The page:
June 15, 2009

The BARF Diet's Natural Origins

Part two in a series on the BARF diet

Rich: The first time I saw Buddy, our previous black Lab, eat a live bunny whole was the last time I mistakenly believed that dogs are little more than furry, four-legged humans who bark. Buddy demonstrated wild-dog instincts that years of breeding and domesticating hadn't yet destroyed. He instinctively toyed with the bunny, eventually tiring it, then swallowed it--fur and all--in one satisfying gulp.

That experience was behind me when I first learned of the raw food diet for dogs. Without it, who knows? The idea of a raw food diet for my domestic companions might have taken a lot longer for me to accept.

The wild ancestor of the modern-day dog, the wolf, is a magnificent creation. In addition to being an exceptional predator, he's a dietary opportunist and scavenger, often consuming the leftover bones and scraps of dead animals of any sort. Fresh kill provides an excellent source of protein and nutrients, while rotten kill serves as a vital bacterial source.

The wolf is an omnivore. While it's common knowledge a wolf devours its prey's muscle meat and bones, it's less known that a wolf consumes vegetables, too. The prey's partially digested stomach and intestinal contents provide the primary source of vegetable matter and is often the first eaten and most highly prized.

The domestic dog, selectively bred by man from its wolf origin, maintains this dietary heritage. So should its diet. A manufactured (i.e., kibble) diet attempts to emulate the nutritional content and variety of the wolf diet. However, that the processed food, supported as it is by changing scientific nutritional research, actually adequately supports a dog's nutritional needs is a matter of some debate.

Into the debate steps the BARF or raw food diet. Think of BARF as the domesticated version of a wild dog's diet. Its sufficiency as a dog diet is demonstrated every day by the wolf and lately by a small but growing number of domesticated animals.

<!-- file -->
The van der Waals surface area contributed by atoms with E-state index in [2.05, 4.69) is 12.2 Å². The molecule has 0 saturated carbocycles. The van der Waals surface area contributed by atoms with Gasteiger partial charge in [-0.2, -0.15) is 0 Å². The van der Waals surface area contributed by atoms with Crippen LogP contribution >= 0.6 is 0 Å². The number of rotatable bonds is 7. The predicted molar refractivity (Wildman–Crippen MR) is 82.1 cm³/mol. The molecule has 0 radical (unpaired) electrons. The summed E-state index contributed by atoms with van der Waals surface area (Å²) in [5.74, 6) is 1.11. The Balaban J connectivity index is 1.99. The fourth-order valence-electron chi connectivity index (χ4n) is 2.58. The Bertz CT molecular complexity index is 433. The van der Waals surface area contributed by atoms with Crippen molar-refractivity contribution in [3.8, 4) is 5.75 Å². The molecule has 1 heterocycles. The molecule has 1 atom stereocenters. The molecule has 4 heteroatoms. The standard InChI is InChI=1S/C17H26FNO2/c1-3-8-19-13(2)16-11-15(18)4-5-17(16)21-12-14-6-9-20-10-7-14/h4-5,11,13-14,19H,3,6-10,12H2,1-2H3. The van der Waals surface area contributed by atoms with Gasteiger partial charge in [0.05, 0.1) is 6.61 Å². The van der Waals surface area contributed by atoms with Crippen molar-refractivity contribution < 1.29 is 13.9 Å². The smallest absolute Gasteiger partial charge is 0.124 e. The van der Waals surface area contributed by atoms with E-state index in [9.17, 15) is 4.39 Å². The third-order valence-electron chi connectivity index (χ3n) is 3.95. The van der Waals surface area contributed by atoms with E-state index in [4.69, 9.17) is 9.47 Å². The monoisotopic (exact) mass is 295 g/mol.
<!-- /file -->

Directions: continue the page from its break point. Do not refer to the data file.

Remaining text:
In our next post I'll touch on the health benefits for your dog of this natural-emulating diet.

Previous post: An Introduction to the BARF Diet


  1. We look forward to reading your next blog - our D is toying with the idea - at the moment she prepares most of our meals and she doesn't believe in kibble for dogs. So we get a mixture of cooked and raw - we love polenta night!
    lots of licks
    Sally and Paddy

  2. My goodness, he looks like Scott my black lab who passed away 3 months back, maybe this is one way of getting over my grief over with my dog. I miss him and sometimes I call his name unintentionally. I can't help but stare at the pictures. Nice blog anyway.

  3. I wish I could eat a raw diet, but my mom is a vegetarian and never has meat in the house. I do get the special meats some times from the pet store and when my tummy is upset she boils hamburger meat and mixes it with rice. Those are the good ol' days, kinda makes me want to be sick more often. hehe

  4. We are enjoyin these posts, we are all raw fed & our vet says we are the healthiest clients in his clinic!!

    Feather, Darla, Pappy & LizzaBella ^..^

  5. Hey there Woofgang,

    This BARF diet sounds very interesting. I'll stay tuned to learn more!

    Happy Trails
    Ziggy Marley

  6. Your furry pals are THRIVING on this diet. Bravo! To your health,

    Chloe xo



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Happiness Is . . .
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